Armagideon Time

Some supervillains are motivated by a burning desire for revenge on those who have wronged them. Others are inspired by unrestrained megalomania or the need to imprint their sociopathic vision upon the canvas of society. Still more operate from a more mercenary agenda, order in which naked avarice frequenly works in tandem with hyper-specific forms of obsessive-compulsive disorder.

And then there are those whose embrace of gaudily costumed evil is rooted in a profound and abiding love of interpretive dance…

…like Daddy Longlegs, info who made his high-steppin’ debut in Spider-Woman #47 (December 1983).

Pint-sized prancer Ramsay Kole wanted nothing more than to trip the light fantastic in front of adoring crowds, but discovered his small stature barred his progress though the upper echelons of the Terpischorean arts. In a fit of desperation, Kole sought out the services of Bill Foster in hopes of scoring a hit of the biochemist’s Pym-derived growth formula.

When the former Black Goliath (and future punchline of a greasy Mark Millar gag) rightly rejected Kole’s request due to safety concerns, the tiny dancer went full Nijinsky on the scientist’s ass…

…before quaffing down the contents of every beaker in Foster’s lab.

As to be expected in this cases of super-scientific substance abuse, the chemical cocktail wreaked havoc upon Kole physiology, granting him the height he so fervently desired — but at the cost of transforming him into a bandy limbed monstrosity akin to a Jack Davis caricature of Julius Erving.

Driven over the edge by the twisted realization of his dream, Kole opted for the only course of action left open to him within the confines of the superhero genre. Doffing a custom set of formal wear liberated from a “Tall and Grotesquely Taller” menswear store and a weaponized twirling cane, the rubber-limbed rhythm king assumed the villainous nom de plume of “Daddy Longlegs” and set about his unspeakably nefarious plan to…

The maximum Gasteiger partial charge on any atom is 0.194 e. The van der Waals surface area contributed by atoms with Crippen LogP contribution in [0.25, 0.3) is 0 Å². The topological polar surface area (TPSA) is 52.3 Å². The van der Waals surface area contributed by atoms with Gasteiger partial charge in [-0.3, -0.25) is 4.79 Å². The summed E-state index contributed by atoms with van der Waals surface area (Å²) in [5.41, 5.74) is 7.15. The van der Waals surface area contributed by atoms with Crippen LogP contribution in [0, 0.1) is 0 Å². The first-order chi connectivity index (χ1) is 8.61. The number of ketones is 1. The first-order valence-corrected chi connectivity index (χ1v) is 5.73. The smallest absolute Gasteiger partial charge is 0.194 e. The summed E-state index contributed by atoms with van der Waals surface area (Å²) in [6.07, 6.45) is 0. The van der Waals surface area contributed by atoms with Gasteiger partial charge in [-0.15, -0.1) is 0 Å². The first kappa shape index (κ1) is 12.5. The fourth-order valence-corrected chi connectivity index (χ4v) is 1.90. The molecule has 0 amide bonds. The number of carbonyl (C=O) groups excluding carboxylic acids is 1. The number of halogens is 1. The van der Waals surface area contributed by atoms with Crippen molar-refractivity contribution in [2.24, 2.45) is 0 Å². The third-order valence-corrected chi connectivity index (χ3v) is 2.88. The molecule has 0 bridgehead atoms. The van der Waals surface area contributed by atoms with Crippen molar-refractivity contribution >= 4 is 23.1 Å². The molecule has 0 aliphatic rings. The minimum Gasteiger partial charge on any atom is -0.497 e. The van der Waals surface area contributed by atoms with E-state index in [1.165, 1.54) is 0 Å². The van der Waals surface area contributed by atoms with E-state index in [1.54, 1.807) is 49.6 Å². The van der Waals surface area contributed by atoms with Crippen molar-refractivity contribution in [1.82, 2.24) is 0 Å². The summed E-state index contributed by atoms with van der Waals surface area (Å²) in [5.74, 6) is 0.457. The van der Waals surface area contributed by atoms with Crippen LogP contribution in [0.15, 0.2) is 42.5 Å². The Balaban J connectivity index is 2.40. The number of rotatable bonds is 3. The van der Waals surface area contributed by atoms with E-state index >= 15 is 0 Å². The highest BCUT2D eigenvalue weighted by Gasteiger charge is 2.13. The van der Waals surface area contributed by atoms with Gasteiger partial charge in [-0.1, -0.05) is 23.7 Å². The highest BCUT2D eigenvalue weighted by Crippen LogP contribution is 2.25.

…subject the culturati of Los Angeles to a three hour modern dance recital.

His insidious plans to subject a mildly receptive audience to some superhuman variations of old Bob Fosse routines was thwarted by Spider-Woman, who used a section of chainlink fence to subdue Kole after a strangely eroticized dust-up where the combatants inexplicably “merged minds.”

Though Kole managed to escape from improvised captivity in that encounter, he returned in the fiftieth and final issue of Spider-Woman as a prisoner in an unauthorized super-jail where he found ample time to pursue his other creative passion…

…slam poetry.

It takes a rare kind of terrible to qualify as the most laughable member of Spider-Woman’s rogues’ gallery (see also: Firestorm and Silver Age Ant-Man), but Daddy Longlegs has got both the moves and high-concept-gone-horribly-wrong moxie neccessary to earn his mad prancing self a place in the non-star revue known as Nobody’s Favorites.

(Thanks to Zack Smith for reminding me of Daddy Longlegs’ tragic existence.)